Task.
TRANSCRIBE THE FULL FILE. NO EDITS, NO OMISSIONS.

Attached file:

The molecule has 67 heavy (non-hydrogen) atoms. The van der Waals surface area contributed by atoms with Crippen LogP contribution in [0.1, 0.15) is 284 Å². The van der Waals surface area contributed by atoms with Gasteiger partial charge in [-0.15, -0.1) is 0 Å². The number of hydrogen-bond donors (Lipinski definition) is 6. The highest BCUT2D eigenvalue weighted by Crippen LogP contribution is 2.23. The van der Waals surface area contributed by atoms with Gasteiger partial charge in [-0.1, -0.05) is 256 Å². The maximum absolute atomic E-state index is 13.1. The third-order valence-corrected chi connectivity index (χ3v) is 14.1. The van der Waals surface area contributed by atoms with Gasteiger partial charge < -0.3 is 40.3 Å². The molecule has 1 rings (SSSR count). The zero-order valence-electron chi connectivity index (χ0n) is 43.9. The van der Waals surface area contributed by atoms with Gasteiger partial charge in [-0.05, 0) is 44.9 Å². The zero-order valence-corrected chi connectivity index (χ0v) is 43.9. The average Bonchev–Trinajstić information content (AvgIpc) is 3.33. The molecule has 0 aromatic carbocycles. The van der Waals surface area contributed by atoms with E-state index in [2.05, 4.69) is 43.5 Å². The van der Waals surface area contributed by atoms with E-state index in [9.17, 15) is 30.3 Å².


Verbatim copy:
The molecule has 67 heavy (non-hydrogen) atoms. The van der Waals surface area contributed by atoms with Crippen LogP contribution in [0.1, 0.15) is 284 Å². The van der Waals surface area contributed by atoms with Gasteiger partial charge in [-0.15, -0.1) is 0 Å². The number of hydrogen-bond donors (Lipinski definition) is 6. The highest BCUT2D eigenvalue weighted by Crippen LogP contribution is 2.23. The van der Waals surface area contributed by atoms with Gasteiger partial charge in [-0.1, -0.05) is 256 Å². The maximum absolute atomic E-state index is 13.1. The third-order valence-corrected chi connectivity index (χ3v) is 14.1. The van der Waals surface area contributed by atoms with Gasteiger partial charge < -0.3 is 40.3 Å². The molecule has 1 rings (SSSR count). The zero-order valence-electron chi connectivity index (χ0n) is 43.9. The van der Waals surface area contributed by atoms with Gasteiger partial charge in [-0.05, 0) is 44.9 Å². The zero-order valence-corrected chi connectivity index (χ0v) is 43.9. The average Bonchev–Trinajstić information content (AvgIpc) is 3.33. The molecule has 0 aromatic carbocycles. The van der Waals surface area contributed by atoms with E-state index in [2.05, 4.69) is 43.5 Å². The van der Waals surface area contributed by atoms with E-state index in [9.17, 15) is 30.3 Å².